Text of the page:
Practically, if this draft is enacted, it may bring under its control or render illegal existing civic groups such as Purawesi Balaya (Citizens Power), National Movement for Just Society (NMJS), Lawyers for Democracy (LfD), Tamil Civil Society Forum (TCSF), Student Unions, Peoples Alliance for Right to Land (PARL), Peoples Movement against Port City, Women’s Action Network (WAN), movements of Relatives of Disappeared etc. One wonders whether groups such as the “Civil Monitoring Commission” initiated and led by Minister Mano Ganesan and others during the Rajapakse regime and “Mothers Front” led by Minister Mangala Samaraweera and others during Premadasa regime, as well as movements of the past such as Movement to Protect Eppawala Phospate Deposits, Movement for Inter-Racial Justice and Equality (MIRJE) and University Teachers for Human Rights (Jaffna) would have been willing to subject themselves to such controls.

Arbitrary registration, suspensions, cancellations and limited possibilities of Appeal

Under this draft Act, registration (and thereby legality) is dependent on whims and fancies of the Director General of the Secretariat and Ministries or Authorities which are “responsible for activities planned to be undertaken by the organization”. If registration is rejected, the appeals have to be made to the Secretary to the Ministry, under which the Secretariat functions, within 30 days.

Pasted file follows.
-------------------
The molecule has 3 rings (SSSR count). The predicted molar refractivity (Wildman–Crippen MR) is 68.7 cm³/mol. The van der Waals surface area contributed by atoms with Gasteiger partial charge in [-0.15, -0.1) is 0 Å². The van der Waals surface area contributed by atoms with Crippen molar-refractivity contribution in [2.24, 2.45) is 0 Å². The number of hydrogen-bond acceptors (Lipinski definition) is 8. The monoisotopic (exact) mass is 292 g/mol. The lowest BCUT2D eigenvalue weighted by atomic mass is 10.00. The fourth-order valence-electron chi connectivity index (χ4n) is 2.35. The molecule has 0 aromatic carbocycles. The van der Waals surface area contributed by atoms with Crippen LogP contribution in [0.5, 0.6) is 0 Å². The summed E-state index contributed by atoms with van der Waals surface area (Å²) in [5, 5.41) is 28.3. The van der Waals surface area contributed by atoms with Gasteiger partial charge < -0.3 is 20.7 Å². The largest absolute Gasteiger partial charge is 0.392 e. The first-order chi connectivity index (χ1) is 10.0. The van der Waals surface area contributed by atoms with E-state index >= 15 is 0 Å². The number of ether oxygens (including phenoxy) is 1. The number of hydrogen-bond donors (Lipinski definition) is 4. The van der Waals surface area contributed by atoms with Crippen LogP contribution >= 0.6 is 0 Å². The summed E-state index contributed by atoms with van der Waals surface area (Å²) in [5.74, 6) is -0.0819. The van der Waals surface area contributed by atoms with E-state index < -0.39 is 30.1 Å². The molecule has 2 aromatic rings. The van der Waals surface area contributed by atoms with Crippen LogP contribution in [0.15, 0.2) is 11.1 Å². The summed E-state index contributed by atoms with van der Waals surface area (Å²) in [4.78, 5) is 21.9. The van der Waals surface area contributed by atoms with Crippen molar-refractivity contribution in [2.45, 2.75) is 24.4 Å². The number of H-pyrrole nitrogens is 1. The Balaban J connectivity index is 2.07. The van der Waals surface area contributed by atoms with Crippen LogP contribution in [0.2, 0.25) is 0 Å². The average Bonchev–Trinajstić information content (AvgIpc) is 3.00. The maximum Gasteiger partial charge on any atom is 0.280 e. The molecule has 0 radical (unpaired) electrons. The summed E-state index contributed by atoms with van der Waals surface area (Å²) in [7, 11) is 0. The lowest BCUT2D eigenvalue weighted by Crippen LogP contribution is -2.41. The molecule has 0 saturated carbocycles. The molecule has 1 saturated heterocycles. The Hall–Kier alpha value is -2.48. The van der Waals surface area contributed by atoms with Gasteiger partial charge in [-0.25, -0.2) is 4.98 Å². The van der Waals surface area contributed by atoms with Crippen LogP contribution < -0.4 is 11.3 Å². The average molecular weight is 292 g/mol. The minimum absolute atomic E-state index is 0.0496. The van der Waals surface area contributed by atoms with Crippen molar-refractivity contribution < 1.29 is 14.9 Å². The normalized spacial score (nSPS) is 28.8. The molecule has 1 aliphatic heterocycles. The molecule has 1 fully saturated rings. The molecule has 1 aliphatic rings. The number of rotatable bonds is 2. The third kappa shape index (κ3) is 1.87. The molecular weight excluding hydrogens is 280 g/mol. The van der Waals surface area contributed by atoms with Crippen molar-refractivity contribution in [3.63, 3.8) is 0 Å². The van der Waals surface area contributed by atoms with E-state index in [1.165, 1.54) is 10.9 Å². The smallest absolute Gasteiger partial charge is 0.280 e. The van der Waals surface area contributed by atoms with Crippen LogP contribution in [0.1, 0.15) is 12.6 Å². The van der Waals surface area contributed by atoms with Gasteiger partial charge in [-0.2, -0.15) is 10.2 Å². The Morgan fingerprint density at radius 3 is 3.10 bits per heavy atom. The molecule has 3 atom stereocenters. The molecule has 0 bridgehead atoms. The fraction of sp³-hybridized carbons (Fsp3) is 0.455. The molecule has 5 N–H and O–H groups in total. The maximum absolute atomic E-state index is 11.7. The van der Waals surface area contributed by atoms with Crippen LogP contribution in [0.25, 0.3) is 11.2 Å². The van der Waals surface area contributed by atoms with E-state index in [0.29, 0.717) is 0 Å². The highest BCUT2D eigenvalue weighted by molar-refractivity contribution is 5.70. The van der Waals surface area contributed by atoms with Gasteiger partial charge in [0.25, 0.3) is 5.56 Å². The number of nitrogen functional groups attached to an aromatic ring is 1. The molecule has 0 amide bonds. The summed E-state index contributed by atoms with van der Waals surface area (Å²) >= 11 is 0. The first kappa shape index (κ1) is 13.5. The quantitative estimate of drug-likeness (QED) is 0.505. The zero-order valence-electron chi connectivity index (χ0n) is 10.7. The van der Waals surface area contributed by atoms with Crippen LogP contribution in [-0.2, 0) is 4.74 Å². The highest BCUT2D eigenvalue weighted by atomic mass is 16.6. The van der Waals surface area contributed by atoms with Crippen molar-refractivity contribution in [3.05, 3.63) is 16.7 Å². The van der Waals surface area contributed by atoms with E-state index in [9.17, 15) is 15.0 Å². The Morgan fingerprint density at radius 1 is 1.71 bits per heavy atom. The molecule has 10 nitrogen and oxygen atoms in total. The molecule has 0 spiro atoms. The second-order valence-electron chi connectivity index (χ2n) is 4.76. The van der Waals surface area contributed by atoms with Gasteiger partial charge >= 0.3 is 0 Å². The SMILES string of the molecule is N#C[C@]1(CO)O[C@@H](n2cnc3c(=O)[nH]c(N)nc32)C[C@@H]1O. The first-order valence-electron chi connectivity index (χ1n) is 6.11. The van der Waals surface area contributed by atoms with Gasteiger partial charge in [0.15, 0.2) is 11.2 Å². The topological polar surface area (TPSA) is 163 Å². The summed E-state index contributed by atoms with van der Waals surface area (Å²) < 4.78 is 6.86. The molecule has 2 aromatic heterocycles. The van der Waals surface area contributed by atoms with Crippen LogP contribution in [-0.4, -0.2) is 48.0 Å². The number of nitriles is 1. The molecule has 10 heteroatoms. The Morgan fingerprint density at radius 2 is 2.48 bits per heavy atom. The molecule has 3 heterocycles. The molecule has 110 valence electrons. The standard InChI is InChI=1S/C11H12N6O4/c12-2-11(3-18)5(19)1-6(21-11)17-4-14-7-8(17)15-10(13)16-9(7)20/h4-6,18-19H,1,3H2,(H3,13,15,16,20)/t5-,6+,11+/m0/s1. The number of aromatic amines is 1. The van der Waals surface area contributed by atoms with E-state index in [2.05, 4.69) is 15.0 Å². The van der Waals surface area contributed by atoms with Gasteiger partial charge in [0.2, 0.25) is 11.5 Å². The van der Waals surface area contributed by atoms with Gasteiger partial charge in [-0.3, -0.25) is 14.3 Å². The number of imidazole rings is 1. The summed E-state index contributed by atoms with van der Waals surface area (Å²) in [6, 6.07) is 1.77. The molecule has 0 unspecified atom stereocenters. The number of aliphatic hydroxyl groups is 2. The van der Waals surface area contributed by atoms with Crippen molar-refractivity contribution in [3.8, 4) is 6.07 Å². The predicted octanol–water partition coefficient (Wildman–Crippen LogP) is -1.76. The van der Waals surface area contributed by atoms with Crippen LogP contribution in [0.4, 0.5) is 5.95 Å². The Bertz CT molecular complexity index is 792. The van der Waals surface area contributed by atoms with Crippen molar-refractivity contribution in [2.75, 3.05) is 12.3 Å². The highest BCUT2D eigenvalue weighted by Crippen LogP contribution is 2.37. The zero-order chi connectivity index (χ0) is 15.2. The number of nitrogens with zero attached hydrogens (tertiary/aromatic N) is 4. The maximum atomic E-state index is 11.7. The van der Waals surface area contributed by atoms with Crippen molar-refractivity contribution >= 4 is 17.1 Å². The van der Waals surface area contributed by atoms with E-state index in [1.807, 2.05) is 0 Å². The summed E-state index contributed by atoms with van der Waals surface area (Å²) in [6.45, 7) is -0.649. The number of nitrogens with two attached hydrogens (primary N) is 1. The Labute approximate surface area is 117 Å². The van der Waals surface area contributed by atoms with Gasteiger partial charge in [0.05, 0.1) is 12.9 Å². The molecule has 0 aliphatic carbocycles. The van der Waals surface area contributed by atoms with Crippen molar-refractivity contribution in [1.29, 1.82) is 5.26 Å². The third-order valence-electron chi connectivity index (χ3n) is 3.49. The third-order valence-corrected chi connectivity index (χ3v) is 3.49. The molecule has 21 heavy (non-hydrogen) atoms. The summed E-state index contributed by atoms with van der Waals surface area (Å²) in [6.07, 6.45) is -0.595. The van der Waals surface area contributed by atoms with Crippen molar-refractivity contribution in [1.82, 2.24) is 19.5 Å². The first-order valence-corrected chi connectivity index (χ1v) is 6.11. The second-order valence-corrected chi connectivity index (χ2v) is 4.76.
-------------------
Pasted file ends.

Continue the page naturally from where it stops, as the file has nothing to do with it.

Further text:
The registration can be suspended or canceled (and thereby make the organisation illegal) for range of reasons. These includes if the Director General feels the organization is a threat or prejudicial to national security or public interest. An organisation can also be de-registered if the Secretary to the Ministry feels the organisation is operating contrary to the national interests. None of these terms are clearly defined and only possible appeals are to Provincial High Courts, within the very short span of 30 days.

Attack on ideological and physical autonomy of civic groupings